June 2009 marked an unpleasant milestone in U.S. history. For the first time, the Federal Budget deficit surpassed $1 trillion, and is on track to nearly double again by the end of the fiscal year. That puts the deficit at roughly 13% of GDP. (For comparison, President Reagan is still routinely slammed by liberal pundits for raising the deficit to 5.4% of GDP during his two terms in office1.) This historic increase should surprise no one who has paid attention to the Obama White House's spending policies over the last several months. The rising costs of social safety-net programs, coupled with Obama's poorly designed, poorly implemented stimulus package, should be blamed. Unfortunately, they won't be. If President Obama addresses the deficit at all over the next few weeks, expect him to frame it as a problem of revenue flow rather than one of undisciplined spending. He'll argue that in order to close the gap, the only solution will be to raise taxes. He's already unveiled a plan to tax American companies for earning profits overseas, the result of which will be to deliver a crippling blow to free trade and the global economy. John Castellani deftly summarizes the situation in his column "Higher Taxes Will Damage America's Ability to Compete," writing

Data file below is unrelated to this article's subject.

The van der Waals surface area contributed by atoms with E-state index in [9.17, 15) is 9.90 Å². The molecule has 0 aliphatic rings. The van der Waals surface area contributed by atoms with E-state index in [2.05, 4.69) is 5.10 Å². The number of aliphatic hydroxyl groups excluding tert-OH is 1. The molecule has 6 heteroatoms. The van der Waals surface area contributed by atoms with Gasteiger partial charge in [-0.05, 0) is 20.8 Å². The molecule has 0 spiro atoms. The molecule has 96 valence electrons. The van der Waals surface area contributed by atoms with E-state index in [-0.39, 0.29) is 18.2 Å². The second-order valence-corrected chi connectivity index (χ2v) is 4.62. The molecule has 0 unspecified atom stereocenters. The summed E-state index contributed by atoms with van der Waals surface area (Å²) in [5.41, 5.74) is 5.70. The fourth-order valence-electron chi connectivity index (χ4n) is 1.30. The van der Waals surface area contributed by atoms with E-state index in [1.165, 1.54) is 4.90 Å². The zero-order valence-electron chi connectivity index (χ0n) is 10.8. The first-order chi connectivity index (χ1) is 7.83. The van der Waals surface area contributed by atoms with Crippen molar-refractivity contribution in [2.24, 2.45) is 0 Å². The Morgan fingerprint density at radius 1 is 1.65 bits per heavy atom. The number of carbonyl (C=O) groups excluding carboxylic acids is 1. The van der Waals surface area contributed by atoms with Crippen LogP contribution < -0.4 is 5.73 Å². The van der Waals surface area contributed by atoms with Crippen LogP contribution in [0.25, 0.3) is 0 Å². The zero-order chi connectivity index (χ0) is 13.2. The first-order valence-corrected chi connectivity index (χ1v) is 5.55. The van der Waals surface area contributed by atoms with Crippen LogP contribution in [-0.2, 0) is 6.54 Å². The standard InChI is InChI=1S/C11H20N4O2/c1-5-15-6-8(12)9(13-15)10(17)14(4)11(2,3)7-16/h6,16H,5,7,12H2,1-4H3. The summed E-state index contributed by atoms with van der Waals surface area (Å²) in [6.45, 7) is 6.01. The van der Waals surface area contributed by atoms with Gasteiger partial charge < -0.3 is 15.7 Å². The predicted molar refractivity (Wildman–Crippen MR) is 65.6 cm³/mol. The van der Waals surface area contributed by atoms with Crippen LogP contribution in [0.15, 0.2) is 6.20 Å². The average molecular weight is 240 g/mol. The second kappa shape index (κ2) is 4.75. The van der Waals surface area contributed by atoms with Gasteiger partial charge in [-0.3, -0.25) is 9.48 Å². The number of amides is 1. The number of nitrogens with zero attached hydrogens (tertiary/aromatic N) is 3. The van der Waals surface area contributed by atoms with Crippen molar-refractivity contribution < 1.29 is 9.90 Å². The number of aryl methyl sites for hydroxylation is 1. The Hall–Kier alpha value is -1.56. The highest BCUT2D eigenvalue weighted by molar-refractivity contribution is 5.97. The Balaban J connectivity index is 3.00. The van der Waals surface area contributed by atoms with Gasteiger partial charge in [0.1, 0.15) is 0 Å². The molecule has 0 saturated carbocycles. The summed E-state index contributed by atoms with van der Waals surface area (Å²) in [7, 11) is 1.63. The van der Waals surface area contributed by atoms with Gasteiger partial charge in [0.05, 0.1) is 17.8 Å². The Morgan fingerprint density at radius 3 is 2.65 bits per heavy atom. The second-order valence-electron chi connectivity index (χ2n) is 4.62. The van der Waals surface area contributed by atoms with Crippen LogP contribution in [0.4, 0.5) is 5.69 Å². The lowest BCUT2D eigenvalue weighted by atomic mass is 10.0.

"The Obama administration now wants to change the international tax rules in a way that will give foreign competitors an unfair advantage over U.S. companies in the global marketplace, allowing the foreign companies to reinvest more, expand faster, and sell products at lower prices. The administration claims it is protecting Americans against companies that export jobs; in reality, the proposal would put the U.S. increasingly out of sync with the rest of the world."
Once the revenue from suddenly-failing firms dries up, how long will it be before Obama decides that the average American isn't paying his fair share?
No one should waste his or her time hoping that Obama will cut the deficit through spending reductions. His domestic agenda emphasizes costly programs like single-payer health care and a cap-and-trade program under which job losses are so certain that "it includes a provision accommodating newly unemployed workers from the resulting dried-up energy sector, to the tune of $4.2 billion over eight years".2 If Obama hasn't backed off of this agenda already, no amount of skyrocketing debt will convince him to do so.
A $1 trillion deficit should be unacceptable. Instead, Obama is ready and willing to push it higher. The reasonable thing to do at this point is to begin severe spending reductions. Our Government continues to urge us to try to live within our means. Shouldn't we expect it to do the same?